Social Bonds: The investment case
In the previous chapter of this insight, we looked at how the issuance of Social Bonds can help address specific societal issues, such as access to healthcare, infrastructure improvement, or the empowerment of previously underrepresented segments of the population.
Lloyds was the first UK bank to issue a bond where proceeds were allocated on the basis of social and environmental factors under its “Help Britain Prosper” plan. From the inaugural social bond issued in 2014, the bank was able to allocate GBP250 million to 1,468 qualifying loans1. These loans specifically targeted small and medium-sized businesses (SMEs), as well borrowers with a high social and environmental impact. Moreover, 96% of these loans were disbursed to borrowers coming from the country’s most economically-deprived areas, we view this as a key tenet of social bonds. Additionally, over GBP19 million of funds were allocated to 79 healthcare providers located in disadvantaged areas.
The first Lloyds social bond matured in 2018, but the company has moved on to establish its Help Britain Prosper strategy across the wider banking Group. Lloyds’ lending to start-ups and SMEs has increased by a cumulative GBP6 billion in the three years to 2020. The company has also committed GBP10 million to support the Advanced Manufacturing Training Centre (AMTC) over a 10-year period, facilitating the training of apprentices, graduates and engineers.
In April 2020, ShareAction – a charity that promotes responsible investment – also named Lloyds as Britain’s “greenest” bank. The report ranked the 20 largest European banks2 based on an environmental impact assessment, such as their willingness to fund carbon-intensive sectors and the level of engagement with key actors, also placed Lloyds as second best in the region.
World Bank’s 3-year International Bank for Reconstruction & Development (IBRD) sterling-denominated bond is an example of a social bond that we invested in at launch. It was issued in April 2020 to fund projects aligned with the UN’s Sustainable Development Goal 3: Good health & Wellbeing and seeks to lend support to global relief efforts in the battle against the COVID-19 pandemic – primarily in emerging market countries.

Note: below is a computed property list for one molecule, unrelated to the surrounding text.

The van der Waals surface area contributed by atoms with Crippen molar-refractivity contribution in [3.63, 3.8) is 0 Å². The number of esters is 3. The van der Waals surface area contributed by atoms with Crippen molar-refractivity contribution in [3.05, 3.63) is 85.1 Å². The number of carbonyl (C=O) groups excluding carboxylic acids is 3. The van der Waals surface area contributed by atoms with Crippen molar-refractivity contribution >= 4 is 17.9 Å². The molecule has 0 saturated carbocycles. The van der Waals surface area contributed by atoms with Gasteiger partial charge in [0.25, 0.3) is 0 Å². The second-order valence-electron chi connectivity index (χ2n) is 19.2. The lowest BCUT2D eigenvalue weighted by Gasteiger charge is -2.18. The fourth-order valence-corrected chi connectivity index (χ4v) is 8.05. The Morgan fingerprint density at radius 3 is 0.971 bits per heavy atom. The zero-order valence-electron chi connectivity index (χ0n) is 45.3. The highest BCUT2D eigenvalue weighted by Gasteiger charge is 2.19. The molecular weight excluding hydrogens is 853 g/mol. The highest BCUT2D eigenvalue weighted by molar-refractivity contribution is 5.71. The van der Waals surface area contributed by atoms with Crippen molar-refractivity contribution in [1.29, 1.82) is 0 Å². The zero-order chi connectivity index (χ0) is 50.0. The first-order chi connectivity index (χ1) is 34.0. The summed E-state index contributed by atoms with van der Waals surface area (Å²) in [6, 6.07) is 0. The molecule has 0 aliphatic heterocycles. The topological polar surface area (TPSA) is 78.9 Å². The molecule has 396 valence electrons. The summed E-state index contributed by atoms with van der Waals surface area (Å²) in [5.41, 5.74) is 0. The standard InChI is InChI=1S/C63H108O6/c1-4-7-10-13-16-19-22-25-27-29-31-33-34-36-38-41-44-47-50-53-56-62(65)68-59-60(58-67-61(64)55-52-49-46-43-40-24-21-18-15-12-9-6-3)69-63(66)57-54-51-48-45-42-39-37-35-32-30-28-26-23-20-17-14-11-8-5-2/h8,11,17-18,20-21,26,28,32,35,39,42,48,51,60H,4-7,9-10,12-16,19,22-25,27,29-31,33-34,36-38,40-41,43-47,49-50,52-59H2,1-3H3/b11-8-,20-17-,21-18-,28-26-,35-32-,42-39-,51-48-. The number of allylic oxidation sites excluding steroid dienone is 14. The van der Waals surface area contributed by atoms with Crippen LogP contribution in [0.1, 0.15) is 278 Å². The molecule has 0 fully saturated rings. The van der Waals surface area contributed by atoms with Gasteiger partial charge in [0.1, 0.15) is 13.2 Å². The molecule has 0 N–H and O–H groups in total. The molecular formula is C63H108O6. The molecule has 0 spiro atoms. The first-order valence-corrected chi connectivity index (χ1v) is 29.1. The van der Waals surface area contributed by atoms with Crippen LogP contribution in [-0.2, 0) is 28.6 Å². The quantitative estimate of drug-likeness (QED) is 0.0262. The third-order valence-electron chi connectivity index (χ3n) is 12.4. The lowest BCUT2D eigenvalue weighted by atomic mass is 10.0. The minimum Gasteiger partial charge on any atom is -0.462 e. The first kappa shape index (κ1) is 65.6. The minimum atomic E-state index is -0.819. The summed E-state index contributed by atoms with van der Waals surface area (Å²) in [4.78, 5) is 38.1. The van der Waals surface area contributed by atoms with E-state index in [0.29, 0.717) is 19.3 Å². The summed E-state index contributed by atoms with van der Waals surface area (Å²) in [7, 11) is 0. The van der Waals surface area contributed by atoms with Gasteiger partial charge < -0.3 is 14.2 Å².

The first phase of funding focuses on emergency healthcare support by not only strengthening existing health systems, but also reinforcing disease surveillance preparedness to mitigate subsequent infection rate spikes. Co-ordinated emergency operations to fight the pandemic now span over 100 developing nations, home to approximately 70% of the worlds’ population.
For the second phase of its COVID-related support, World Bank is implementing means of mitigating the adverse economic impacts of the outbreak, thereby helping the private sector continue to operate and sustain jobs. The institution believes that adopting this approach will ultimately shorten the timeframe to economic and social recovery.
Established in 1944 to rebuild Europe after World War II, World Bank has a long history in supporting development and sees poverty alleviation as its raison d’etre (it already had health projects moving forward in 65 countries pre-COVID). As such, the organisation’s purpose is undoubtedly social in nature. All of its bond issuance support sustainable development across education, energy, agriculture, transportation and themes including environmental management and gender, to name but a few.
1. Lloyds Bank completes allocation of inaugural £250 million Environmental, Social and Governance bond (24/03/2015).
2. Banking on a Low-Carbon Future II – A ranking of the 20 largest European banks’ responses to climate change.